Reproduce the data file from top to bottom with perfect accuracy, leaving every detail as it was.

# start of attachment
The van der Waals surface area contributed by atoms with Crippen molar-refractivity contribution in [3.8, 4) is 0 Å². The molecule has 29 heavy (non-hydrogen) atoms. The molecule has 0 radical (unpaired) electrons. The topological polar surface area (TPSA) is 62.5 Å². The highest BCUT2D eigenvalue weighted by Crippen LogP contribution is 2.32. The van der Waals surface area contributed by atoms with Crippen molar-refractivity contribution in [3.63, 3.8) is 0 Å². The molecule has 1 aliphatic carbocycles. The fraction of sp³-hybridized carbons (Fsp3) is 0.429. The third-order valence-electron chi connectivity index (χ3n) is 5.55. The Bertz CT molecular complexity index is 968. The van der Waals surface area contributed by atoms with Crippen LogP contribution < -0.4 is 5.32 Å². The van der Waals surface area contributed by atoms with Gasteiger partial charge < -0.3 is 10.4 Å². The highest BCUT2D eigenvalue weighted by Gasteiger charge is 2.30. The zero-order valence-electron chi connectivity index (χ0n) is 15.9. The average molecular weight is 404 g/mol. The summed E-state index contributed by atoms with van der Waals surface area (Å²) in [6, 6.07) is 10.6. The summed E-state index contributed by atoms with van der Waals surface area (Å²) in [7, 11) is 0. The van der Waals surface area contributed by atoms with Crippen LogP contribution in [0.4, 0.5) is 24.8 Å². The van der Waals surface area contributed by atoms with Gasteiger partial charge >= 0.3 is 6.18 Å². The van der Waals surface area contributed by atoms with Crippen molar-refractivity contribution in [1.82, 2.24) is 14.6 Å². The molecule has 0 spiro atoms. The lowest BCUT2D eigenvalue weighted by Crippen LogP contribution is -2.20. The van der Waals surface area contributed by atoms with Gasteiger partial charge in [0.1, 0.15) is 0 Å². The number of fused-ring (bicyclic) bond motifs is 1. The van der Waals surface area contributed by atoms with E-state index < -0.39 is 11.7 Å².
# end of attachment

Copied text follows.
The van der Waals surface area contributed by atoms with Crippen molar-refractivity contribution in [3.8, 4) is 0 Å². The molecule has 29 heavy (non-hydrogen) atoms. The molecule has 0 radical (unpaired) electrons. The topological polar surface area (TPSA) is 62.5 Å². The highest BCUT2D eigenvalue weighted by Crippen LogP contribution is 2.32. The van der Waals surface area contributed by atoms with Crippen molar-refractivity contribution in [3.63, 3.8) is 0 Å². The molecule has 1 aliphatic carbocycles. The fraction of sp³-hybridized carbons (Fsp3) is 0.429. The third-order valence-electron chi connectivity index (χ3n) is 5.55. The Bertz CT molecular complexity index is 968. The van der Waals surface area contributed by atoms with Crippen LogP contribution < -0.4 is 5.32 Å². The van der Waals surface area contributed by atoms with Gasteiger partial charge < -0.3 is 10.4 Å². The highest BCUT2D eigenvalue weighted by Gasteiger charge is 2.30. The zero-order valence-electron chi connectivity index (χ0n) is 15.9. The average molecular weight is 404 g/mol. The summed E-state index contributed by atoms with van der Waals surface area (Å²) in [6, 6.07) is 10.6. The summed E-state index contributed by atoms with van der Waals surface area (Å²) in [7, 11) is 0. The van der Waals surface area contributed by atoms with Crippen LogP contribution in [0.4, 0.5) is 24.8 Å². The van der Waals surface area contributed by atoms with Gasteiger partial charge >= 0.3 is 6.18 Å². The van der Waals surface area contributed by atoms with Crippen molar-refractivity contribution in [1.82, 2.24) is 14.6 Å². The molecule has 0 spiro atoms. The lowest BCUT2D eigenvalue weighted by Crippen LogP contribution is -2.20. The van der Waals surface area contributed by atoms with Gasteiger partial charge in [0.1, 0.15) is 0 Å². The number of fused-ring (bicyclic) bond motifs is 1. The van der Waals surface area contributed by atoms with E-state index < -0.39 is 11.7 Å².